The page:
“Over the years, we have upgraded our infrastructure, invested in smarter data systems and enhanced employee training so everyone understands the role they play in reducing our environmental impact. We are committed to meeting regulatory requirements and improving our processes.”Kevin James, environmental manager at Doe Run
Water is essential to Doe Run’s operations. We use water in the milling process to produce lead, copper and zinc concentrates from ore, and on average, more than 36 million gallons of water per day flow naturally into our mines. This water needs to be pumped aboveground, where it is either used in our milling process or treated so we can return it to the environment.
We take great care with our water because the abundant natural water sources in the area are essential to the local economy and the outdoors-loving community in which we operate.
Across the Viburnum Trend, Doe Run has built a network of ponds and dams that hold any water pumped from our mines or that comes in contact with our operations. This water may travel through several storage areas before it reaches one of our five water treatment plants, where it is treated to remove metals and meet permit limits so it can be safely directed to nearby streams. Each year, our Southeast Missouri Mining and Milling Division (SEMO) treats approximately 20 billion gallons of water through this process.
“When it comes to water, our approach is about achieving balance across the Viburnum Trend,” said Kris Bieker, water treatment specialist, at SEMO. “Maintaining multiple storage ponds and treatment plants gives us the ability to adjust our capacity so no one location becomes overburdened, and we can continue to meet our permit requirements.”
Data is key in helping us manage our water. In 2020, we implemented a Pi Historian data system that provides real-time data about our water levels and capacity at each site. The entire database can be accessed remotely to help us resolve any issues before they escalate. For example, during heavy rainstorms, our environmental management team can monitor water levels continuously – even from home during off hours – and can make adjustments as needed. The system also enables us to provide daily water management reports to leadership so they can make better decisions about our mining and milling operations.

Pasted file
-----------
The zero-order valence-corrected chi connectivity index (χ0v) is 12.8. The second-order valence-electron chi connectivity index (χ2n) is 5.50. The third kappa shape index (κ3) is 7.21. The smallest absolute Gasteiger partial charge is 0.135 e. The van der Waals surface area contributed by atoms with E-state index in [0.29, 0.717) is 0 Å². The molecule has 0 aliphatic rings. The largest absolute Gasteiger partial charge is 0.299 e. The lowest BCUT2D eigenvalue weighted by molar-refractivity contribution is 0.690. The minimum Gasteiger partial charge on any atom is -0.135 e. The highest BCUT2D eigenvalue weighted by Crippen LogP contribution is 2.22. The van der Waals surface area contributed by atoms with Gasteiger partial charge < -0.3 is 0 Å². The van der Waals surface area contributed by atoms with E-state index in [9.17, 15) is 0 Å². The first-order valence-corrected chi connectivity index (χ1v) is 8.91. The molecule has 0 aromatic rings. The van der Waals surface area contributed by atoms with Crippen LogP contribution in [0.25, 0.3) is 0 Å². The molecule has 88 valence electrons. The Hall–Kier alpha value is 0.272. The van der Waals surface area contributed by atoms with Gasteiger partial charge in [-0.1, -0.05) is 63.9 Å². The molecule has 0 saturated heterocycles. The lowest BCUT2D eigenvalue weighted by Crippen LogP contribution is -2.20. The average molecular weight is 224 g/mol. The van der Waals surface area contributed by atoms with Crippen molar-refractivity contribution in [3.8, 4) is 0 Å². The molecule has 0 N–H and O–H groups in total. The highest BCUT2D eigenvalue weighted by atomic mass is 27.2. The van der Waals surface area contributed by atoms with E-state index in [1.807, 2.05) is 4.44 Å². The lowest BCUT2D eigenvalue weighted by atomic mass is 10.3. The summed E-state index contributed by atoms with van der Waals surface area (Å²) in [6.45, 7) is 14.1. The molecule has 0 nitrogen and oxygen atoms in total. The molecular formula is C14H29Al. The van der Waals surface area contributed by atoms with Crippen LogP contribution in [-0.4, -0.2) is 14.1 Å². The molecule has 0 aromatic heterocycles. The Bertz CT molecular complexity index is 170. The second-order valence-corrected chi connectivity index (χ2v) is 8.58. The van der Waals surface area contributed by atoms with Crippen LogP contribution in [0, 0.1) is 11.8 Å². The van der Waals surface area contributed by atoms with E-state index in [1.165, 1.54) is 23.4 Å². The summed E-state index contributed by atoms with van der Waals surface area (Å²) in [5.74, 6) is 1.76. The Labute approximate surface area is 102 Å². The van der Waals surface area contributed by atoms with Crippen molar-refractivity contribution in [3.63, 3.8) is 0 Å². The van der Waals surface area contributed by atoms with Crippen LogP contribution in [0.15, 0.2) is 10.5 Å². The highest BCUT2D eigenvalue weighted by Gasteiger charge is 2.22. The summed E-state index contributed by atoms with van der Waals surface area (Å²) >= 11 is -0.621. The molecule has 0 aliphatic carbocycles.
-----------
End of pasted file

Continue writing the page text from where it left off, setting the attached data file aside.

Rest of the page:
Environmental Management Systems
Our team of environmental employees uses several tools and processes to ensure we maintain environmental compliance. One of the most comprehensive tools we use is the Environmental Task Management System (ETMS), which helps us efficiently collect data and keep track of environmental requirements. This system is regularly updated as new permits are issued and new regulations are enacted.
We also hold International Organization for Standardization (ISO) environmental certifications for Resource Recycling and all of our mine and mill sites. To earn these voluntary certifications, our operations implemented environmental management systems at each site, which include using root cause analysis to identify and address issues before they become problems. As a part of the ISO certification process, we undergo third-party audits of our systems, which provide an outside expert’s perspective to help us evaluate our techniques, discuss new practices, and work towards continuous improvement. Learn more about our ISO certifications here.